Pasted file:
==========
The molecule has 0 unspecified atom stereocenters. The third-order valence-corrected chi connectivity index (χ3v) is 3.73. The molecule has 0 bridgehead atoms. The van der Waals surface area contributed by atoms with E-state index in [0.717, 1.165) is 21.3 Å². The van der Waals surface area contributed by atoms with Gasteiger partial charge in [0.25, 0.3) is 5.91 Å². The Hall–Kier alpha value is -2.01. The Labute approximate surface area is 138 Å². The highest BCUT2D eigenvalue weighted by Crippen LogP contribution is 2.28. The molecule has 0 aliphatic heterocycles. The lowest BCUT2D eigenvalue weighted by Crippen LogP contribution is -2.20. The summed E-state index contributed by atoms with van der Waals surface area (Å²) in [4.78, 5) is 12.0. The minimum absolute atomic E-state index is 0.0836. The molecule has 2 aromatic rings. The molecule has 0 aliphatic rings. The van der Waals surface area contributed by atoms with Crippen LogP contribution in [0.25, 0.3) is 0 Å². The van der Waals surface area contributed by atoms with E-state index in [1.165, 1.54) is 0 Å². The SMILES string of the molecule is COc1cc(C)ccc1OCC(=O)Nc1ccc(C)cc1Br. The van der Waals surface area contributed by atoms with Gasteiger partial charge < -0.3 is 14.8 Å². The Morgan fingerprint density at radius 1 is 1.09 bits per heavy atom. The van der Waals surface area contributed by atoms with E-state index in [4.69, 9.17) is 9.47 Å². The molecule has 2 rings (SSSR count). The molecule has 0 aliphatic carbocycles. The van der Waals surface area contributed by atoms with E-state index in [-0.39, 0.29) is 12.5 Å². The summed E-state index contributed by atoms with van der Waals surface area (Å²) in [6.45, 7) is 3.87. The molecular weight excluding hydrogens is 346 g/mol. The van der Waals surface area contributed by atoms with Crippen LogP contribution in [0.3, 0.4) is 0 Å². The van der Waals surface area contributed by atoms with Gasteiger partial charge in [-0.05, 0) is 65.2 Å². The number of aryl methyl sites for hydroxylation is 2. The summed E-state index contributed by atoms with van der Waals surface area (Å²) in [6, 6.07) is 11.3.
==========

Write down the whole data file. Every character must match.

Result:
The molecule has 0 unspecified atom stereocenters. The third-order valence-corrected chi connectivity index (χ3v) is 3.73. The molecule has 0 bridgehead atoms. The van der Waals surface area contributed by atoms with E-state index in [0.717, 1.165) is 21.3 Å². The van der Waals surface area contributed by atoms with Gasteiger partial charge in [0.25, 0.3) is 5.91 Å². The Hall–Kier alpha value is -2.01. The Labute approximate surface area is 138 Å². The highest BCUT2D eigenvalue weighted by Crippen LogP contribution is 2.28. The molecule has 0 aliphatic heterocycles. The lowest BCUT2D eigenvalue weighted by Crippen LogP contribution is -2.20. The summed E-state index contributed by atoms with van der Waals surface area (Å²) in [4.78, 5) is 12.0. The minimum absolute atomic E-state index is 0.0836. The molecule has 2 aromatic rings. The molecule has 0 aliphatic rings. The van der Waals surface area contributed by atoms with Crippen LogP contribution in [0.25, 0.3) is 0 Å². The van der Waals surface area contributed by atoms with E-state index in [1.165, 1.54) is 0 Å². The SMILES string of the molecule is COc1cc(C)ccc1OCC(=O)Nc1ccc(C)cc1Br. The van der Waals surface area contributed by atoms with Gasteiger partial charge < -0.3 is 14.8 Å². The Morgan fingerprint density at radius 1 is 1.09 bits per heavy atom. The van der Waals surface area contributed by atoms with E-state index in [4.69, 9.17) is 9.47 Å². The molecule has 2 rings (SSSR count). The molecule has 0 aliphatic carbocycles. The van der Waals surface area contributed by atoms with E-state index in [-0.39, 0.29) is 12.5 Å². The summed E-state index contributed by atoms with van der Waals surface area (Å²) in [6.45, 7) is 3.87. The molecular weight excluding hydrogens is 346 g/mol. The van der Waals surface area contributed by atoms with Crippen LogP contribution in [0.3, 0.4) is 0 Å². The van der Waals surface area contributed by atoms with Gasteiger partial charge in [-0.05, 0) is 65.2 Å². The number of aryl methyl sites for hydroxylation is 2. The summed E-state index contributed by atoms with van der Waals surface area (Å²) in [6, 6.07) is 11.3.